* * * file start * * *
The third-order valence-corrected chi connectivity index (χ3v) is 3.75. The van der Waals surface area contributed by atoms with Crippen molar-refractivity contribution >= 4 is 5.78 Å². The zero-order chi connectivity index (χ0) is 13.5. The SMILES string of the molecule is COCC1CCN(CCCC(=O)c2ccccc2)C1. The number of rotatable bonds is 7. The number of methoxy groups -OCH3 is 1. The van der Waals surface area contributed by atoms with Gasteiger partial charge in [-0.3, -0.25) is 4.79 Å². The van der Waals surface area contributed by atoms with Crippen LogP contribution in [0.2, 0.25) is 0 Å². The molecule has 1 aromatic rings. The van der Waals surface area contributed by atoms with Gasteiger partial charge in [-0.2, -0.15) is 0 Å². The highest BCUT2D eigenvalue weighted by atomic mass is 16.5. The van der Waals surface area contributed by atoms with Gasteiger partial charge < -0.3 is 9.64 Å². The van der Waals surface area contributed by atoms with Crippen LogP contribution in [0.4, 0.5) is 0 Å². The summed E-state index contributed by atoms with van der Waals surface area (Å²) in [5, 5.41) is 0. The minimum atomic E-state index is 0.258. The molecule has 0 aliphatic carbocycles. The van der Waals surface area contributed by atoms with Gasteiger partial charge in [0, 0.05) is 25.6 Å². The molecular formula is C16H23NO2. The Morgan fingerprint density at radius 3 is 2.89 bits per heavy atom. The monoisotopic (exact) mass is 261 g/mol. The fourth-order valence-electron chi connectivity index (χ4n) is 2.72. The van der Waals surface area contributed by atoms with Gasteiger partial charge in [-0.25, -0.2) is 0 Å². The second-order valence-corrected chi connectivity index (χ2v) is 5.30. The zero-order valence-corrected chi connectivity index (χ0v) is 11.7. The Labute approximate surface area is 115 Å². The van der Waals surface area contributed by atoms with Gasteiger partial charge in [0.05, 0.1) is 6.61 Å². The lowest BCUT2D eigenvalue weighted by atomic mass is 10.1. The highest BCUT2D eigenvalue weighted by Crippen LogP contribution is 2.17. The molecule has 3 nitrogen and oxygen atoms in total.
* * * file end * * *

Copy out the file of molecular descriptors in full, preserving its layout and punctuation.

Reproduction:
The third-order valence-corrected chi connectivity index (χ3v) is 3.75. The van der Waals surface area contributed by atoms with Crippen molar-refractivity contribution >= 4 is 5.78 Å². The zero-order chi connectivity index (χ0) is 13.5. The SMILES string of the molecule is COCC1CCN(CCCC(=O)c2ccccc2)C1. The number of rotatable bonds is 7. The number of methoxy groups -OCH3 is 1. The van der Waals surface area contributed by atoms with Gasteiger partial charge in [-0.3, -0.25) is 4.79 Å². The van der Waals surface area contributed by atoms with Crippen LogP contribution in [0.2, 0.25) is 0 Å². The molecule has 1 aromatic rings. The van der Waals surface area contributed by atoms with Gasteiger partial charge in [-0.2, -0.15) is 0 Å². The highest BCUT2D eigenvalue weighted by atomic mass is 16.5. The van der Waals surface area contributed by atoms with Gasteiger partial charge < -0.3 is 9.64 Å². The van der Waals surface area contributed by atoms with Crippen LogP contribution in [0.4, 0.5) is 0 Å². The summed E-state index contributed by atoms with van der Waals surface area (Å²) in [5, 5.41) is 0. The minimum atomic E-state index is 0.258. The molecule has 0 aliphatic carbocycles. The van der Waals surface area contributed by atoms with Gasteiger partial charge in [0, 0.05) is 25.6 Å². The molecular formula is C16H23NO2. The Morgan fingerprint density at radius 3 is 2.89 bits per heavy atom. The monoisotopic (exact) mass is 261 g/mol. The fourth-order valence-electron chi connectivity index (χ4n) is 2.72. The van der Waals surface area contributed by atoms with Gasteiger partial charge in [-0.25, -0.2) is 0 Å². The second-order valence-corrected chi connectivity index (χ2v) is 5.30. The zero-order valence-corrected chi connectivity index (χ0v) is 11.7. The Labute approximate surface area is 115 Å². The van der Waals surface area contributed by atoms with Gasteiger partial charge in [0.05, 0.1) is 6.61 Å². The lowest BCUT2D eigenvalue weighted by atomic mass is 10.1. The highest BCUT2D eigenvalue weighted by Crippen LogP contribution is 2.17. The molecule has 3 nitrogen and oxygen atoms in total.